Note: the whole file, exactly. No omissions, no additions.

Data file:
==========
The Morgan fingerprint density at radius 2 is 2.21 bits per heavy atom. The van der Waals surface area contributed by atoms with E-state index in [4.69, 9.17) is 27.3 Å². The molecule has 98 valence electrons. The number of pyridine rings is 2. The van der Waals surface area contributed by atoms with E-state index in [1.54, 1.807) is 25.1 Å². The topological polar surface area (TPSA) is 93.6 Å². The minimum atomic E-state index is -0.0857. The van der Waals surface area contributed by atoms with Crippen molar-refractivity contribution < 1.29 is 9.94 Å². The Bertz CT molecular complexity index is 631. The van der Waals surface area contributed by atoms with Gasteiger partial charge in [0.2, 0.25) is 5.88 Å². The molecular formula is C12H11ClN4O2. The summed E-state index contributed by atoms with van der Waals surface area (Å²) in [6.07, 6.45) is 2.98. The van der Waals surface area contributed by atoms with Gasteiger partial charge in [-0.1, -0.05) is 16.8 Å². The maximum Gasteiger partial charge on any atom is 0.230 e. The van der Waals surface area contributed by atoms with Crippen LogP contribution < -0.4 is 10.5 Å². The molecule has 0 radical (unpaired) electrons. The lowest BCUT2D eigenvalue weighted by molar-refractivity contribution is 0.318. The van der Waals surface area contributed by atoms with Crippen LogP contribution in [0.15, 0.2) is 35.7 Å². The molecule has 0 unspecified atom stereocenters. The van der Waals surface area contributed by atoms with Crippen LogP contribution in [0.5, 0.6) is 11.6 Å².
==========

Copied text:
The Morgan fingerprint density at radius 2 is 2.21 bits per heavy atom. The van der Waals surface area contributed by atoms with E-state index in [4.69, 9.17) is 27.3 Å². The molecule has 98 valence electrons. The number of pyridine rings is 2. The van der Waals surface area contributed by atoms with E-state index in [1.54, 1.807) is 25.1 Å². The topological polar surface area (TPSA) is 93.6 Å². The minimum atomic E-state index is -0.0857. The van der Waals surface area contributed by atoms with Crippen molar-refractivity contribution < 1.29 is 9.94 Å². The Bertz CT molecular complexity index is 631. The van der Waals surface area contributed by atoms with Gasteiger partial charge in [0.2, 0.25) is 5.88 Å². The molecular formula is C12H11ClN4O2. The summed E-state index contributed by atoms with van der Waals surface area (Å²) in [6.07, 6.45) is 2.98. The van der Waals surface area contributed by atoms with Gasteiger partial charge in [-0.1, -0.05) is 16.8 Å². The maximum Gasteiger partial charge on any atom is 0.230 e. The van der Waals surface area contributed by atoms with Crippen LogP contribution < -0.4 is 10.5 Å². The molecule has 0 radical (unpaired) electrons. The lowest BCUT2D eigenvalue weighted by molar-refractivity contribution is 0.318. The van der Waals surface area contributed by atoms with Crippen LogP contribution in [0.15, 0.2) is 35.7 Å². The molecule has 0 unspecified atom stereocenters. The van der Waals surface area contributed by atoms with Crippen LogP contribution in [0.5, 0.6) is 11.6 Å².